Postmedia reappraises Lisa LaFlamme controversy
Jesse Kline writing in the National Post on Aug. 31 suggests ousted CTV National News anchor Lisa LaFlamme “is not necessarily the martyr you may think she is” and a day earlier Toronto Sun columnist Brian Lilley noted that Bell is fighting back as “most media go with easy, and incorrect” stories about the PR disaster that has followed in her wake.
This all follows a bombshell appearing in last weekend’s Saturday Globe and Mail in the form of a two-page advertisement supporting LaFlamme and signed by a who’s who in Canadian media, arts, culture and politics–including Anne Murray, Jann Arden, Sarah McLachlan, Indigo chief executive Heather Reisman, Kim Campbell, the only woman to serve as Canada’s prime minister; Kathleen Wynne, the first female premier of Ontario, and author Louise Penny.
One of LaFlamme’s strongest advocates has been The Globe and Mail and on Aug. 28, Robyn Doolittle and Susan Krashinsky Robertson reported that Bell Media’s newsrooms have been involved in “at least three” previous formal reviews over workplace culture.
A day later, as reported by The Canadian Press, Wade Oosterman, president of Bell Media, said…that any allegations management breached its journalistic independence policy in covering the Lisa LaFlamme story are “outrageous.”
“Just as the termination of Lisa LaFlamme's contract had nothing to do with age, gender or grey hair, I can categorically confirm that no actions were taken which violate journalistic independence policy.”
Oosterman's comments are addressed to human rights lawyer Paul Champ, who submitted a letter to the company on behalf of a “large number” of CTV News journalists who raised concerns about the circumstances around LaFlamme's firing and whether they were related to her appearance.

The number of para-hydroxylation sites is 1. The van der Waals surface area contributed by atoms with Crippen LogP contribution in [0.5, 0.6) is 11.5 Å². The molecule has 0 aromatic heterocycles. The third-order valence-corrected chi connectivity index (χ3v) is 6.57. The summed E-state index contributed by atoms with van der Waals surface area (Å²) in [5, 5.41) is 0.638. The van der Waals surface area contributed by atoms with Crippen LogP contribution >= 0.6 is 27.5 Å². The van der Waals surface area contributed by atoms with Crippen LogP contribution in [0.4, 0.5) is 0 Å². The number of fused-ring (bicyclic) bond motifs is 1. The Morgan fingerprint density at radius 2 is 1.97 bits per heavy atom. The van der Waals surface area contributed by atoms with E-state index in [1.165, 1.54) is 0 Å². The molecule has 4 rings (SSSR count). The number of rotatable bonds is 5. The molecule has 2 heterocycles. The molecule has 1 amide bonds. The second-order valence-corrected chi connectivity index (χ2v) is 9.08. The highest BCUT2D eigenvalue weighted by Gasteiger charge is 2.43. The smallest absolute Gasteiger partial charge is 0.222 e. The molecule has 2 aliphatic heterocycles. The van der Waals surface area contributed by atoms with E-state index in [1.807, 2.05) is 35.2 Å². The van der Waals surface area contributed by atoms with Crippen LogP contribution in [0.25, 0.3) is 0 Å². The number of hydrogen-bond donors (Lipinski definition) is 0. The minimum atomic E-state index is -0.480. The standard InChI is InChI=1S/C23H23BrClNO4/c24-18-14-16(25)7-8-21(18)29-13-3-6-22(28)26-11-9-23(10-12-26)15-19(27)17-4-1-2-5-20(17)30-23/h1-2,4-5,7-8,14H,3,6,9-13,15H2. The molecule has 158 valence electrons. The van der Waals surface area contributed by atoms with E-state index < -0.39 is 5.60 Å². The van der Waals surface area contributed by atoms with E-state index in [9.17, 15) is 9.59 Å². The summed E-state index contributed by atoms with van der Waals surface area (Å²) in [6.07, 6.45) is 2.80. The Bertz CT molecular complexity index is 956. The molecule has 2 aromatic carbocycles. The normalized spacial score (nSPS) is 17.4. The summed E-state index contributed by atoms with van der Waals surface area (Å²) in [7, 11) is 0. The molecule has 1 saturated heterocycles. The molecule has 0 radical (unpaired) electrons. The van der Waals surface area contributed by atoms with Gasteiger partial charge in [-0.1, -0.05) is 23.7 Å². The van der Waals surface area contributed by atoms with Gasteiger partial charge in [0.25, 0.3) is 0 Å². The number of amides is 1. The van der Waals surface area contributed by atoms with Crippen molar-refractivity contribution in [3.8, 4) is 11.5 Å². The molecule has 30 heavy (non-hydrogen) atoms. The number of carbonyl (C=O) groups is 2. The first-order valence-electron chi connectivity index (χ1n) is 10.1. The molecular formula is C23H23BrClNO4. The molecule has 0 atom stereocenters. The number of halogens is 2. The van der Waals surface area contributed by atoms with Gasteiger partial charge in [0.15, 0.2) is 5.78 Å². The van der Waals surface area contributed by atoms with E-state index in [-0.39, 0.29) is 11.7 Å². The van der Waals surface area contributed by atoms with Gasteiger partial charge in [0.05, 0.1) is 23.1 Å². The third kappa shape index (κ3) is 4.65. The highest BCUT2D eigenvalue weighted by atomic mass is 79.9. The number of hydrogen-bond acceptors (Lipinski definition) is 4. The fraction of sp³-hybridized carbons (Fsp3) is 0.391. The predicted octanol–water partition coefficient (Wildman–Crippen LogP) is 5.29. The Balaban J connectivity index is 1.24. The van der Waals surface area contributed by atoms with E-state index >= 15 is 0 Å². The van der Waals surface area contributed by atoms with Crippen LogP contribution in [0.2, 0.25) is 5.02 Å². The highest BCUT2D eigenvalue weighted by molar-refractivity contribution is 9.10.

Caught in the crossfire of he said, she said, Bell Media’s VP of News, Michael Melling, has headed for the hills with the company’s Sr. VP of Content Development, Karine Moses, sending a memo out saying he has “decided to leave from his current role effective immediately to spend time with his family.”
Rogers Sports & Media (RSM) executive Julie Adam is set to depart the company in early September as part of structural changes, the company has confirmed.
“After a remarkable career of more than 20 years at Rogers, Julie Adam is leaving the company next month. We are grateful for her many lasting contributions to our business and teams, and her innate ability to lead with kindness,” Rogers said in a statement emailed to CARTT.ca. – Connie Thiessen, Broadcast Dialogue
CBC Music and Toronto’s Indie 88 have opted to pull the band’s music from regular broadcasts following recent allegations of sexual misconduct made against one of the Montreal ensemble’s members. – Yahoo News
Canadaland reports that the remaining staff at Toronto’s NOW Magazine haven’t gotten a regular paycheque in months. “But as the beloved alt-weekly disintegrated around them, they kept on putting out issues. Norm Wilner, who spent 14 years as NOW’s film writer, joins former colleague Jonathan Goldsbie on Short Cuts to consider the slow decay of a publication that served as the city’s internet, before the internet was a thing. They also look at the Toronto Star’s successful battle to overturn a strange publication ban masking the identity of an upper-crust private school.” There’s a podcast associated with this story that can be accessed by linking here.
Young people are following the news but aren’t too happy with what they’re seeing.
Broadly speaking, that’s the conclusion of a study released Wednesday showing 79% of young Americans say they get news daily. The survey of young people ages 16 to 40 — the older of which are known as millennials and the younger Generation Z — was conducted by Media Insight Project, a collaboration between The Associated Press-NORC Center for Public Affairs Research and the American Press Institute. – David Bauder, TVNewsCheck